Hundreds of species, including Homo sapiens, have had their genomes sequenced, and more are being added to the list all the time. You can peruse a list of sequenced genomes here. In general, one or a few specimens of each species are used for genomic studies. Notoriously, John Craig Venter used his own DNA during his time at Celera Genomics.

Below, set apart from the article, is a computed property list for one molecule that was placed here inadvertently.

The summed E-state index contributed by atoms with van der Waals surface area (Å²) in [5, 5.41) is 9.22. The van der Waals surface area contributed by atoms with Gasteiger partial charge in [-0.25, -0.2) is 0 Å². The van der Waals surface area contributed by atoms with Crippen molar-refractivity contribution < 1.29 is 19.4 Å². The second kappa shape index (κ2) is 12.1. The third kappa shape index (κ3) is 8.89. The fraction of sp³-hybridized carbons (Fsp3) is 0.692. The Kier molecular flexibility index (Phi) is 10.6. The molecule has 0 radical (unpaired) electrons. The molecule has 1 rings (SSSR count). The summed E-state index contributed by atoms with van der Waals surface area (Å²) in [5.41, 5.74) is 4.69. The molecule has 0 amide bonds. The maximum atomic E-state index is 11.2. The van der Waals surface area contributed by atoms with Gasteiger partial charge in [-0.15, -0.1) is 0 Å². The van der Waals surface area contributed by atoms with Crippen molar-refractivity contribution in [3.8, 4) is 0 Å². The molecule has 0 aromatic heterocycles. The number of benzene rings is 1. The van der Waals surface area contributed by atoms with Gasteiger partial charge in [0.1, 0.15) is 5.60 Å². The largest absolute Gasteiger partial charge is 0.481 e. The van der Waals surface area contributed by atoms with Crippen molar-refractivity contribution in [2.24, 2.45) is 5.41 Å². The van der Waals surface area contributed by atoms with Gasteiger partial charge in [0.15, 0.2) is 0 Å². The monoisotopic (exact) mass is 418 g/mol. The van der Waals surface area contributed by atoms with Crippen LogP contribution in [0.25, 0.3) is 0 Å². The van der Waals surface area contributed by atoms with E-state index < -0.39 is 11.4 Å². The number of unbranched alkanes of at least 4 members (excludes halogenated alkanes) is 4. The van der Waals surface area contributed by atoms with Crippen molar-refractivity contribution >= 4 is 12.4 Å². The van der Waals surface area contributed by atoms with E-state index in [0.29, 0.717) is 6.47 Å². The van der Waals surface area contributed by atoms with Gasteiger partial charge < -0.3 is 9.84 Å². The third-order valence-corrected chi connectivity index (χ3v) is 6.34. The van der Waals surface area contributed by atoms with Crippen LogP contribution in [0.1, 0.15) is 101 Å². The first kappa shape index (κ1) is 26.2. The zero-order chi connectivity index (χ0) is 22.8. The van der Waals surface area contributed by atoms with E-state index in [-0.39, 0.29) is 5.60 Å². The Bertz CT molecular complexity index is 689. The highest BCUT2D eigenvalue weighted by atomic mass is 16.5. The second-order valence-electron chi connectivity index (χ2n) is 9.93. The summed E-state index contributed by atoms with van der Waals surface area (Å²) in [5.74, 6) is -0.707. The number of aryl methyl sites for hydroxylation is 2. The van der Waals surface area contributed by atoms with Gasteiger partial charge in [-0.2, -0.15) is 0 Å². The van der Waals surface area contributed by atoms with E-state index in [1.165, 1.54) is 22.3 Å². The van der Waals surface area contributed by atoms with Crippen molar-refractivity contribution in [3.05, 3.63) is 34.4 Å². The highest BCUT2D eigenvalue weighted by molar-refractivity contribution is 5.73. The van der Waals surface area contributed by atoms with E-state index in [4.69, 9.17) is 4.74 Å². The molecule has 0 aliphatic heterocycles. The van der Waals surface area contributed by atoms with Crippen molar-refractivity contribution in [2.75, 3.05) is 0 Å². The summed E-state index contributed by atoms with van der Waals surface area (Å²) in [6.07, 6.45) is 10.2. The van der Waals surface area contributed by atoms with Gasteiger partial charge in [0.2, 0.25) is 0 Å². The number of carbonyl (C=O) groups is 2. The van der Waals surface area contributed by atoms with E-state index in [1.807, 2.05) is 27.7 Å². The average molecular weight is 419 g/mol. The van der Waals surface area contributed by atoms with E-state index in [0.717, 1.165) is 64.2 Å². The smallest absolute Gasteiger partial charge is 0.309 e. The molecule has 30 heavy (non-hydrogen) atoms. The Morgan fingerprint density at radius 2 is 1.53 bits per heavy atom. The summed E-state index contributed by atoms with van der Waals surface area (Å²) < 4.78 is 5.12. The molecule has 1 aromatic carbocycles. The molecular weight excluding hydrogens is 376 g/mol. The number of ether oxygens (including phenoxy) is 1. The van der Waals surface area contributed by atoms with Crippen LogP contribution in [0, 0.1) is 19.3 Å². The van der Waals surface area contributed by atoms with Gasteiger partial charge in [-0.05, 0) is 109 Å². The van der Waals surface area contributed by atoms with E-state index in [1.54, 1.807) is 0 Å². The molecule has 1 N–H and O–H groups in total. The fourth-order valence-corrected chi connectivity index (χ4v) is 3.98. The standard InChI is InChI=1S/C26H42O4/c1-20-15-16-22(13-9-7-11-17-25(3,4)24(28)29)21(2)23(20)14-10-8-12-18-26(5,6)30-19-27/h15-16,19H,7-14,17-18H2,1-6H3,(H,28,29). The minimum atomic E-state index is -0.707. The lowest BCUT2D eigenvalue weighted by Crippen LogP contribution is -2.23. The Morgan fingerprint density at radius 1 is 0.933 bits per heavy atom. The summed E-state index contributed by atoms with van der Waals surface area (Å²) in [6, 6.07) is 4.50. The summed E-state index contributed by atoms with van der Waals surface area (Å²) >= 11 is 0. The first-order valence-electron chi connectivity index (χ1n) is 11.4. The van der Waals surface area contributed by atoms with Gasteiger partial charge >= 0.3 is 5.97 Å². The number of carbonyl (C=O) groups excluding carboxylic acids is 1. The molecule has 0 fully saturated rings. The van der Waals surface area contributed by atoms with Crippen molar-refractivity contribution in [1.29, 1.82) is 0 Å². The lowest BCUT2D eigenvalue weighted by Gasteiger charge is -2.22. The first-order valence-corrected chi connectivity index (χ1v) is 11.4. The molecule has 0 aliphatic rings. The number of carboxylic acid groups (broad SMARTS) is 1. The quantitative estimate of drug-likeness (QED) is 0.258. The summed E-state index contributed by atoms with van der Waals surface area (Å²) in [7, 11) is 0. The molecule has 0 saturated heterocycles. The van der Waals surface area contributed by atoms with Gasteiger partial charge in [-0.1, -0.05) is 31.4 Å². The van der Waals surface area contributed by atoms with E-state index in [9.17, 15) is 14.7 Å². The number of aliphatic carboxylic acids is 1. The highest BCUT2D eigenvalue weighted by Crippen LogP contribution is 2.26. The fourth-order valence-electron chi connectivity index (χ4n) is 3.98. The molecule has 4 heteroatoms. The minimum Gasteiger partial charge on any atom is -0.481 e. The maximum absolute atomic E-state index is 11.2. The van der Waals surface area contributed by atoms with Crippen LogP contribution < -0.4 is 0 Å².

David Galas and his team from the Institute for Systems Biology in Seattle have added a new twist by performing the first whole genome sequence of four members of a single family. The researchers sequenced the genes of both parents and two children within a single family. The siblings both suffer from a recessive genetic disorder known as Miller syndrome. After sequencing all four family members, the scientists were able to narrow down the list of possible genes responsible for this rare craniofacial disorder to just four. As more families have their genomes sequenced, associating disorders with specific mutations will be much easier.In addition, by comparing the kids’ DNA to that of their parents, the geneticists found that the intergenerational mutation rate was actually about half the previously expected rate. This finding could have implications for estimates of genetic diversity and human dispersal rates.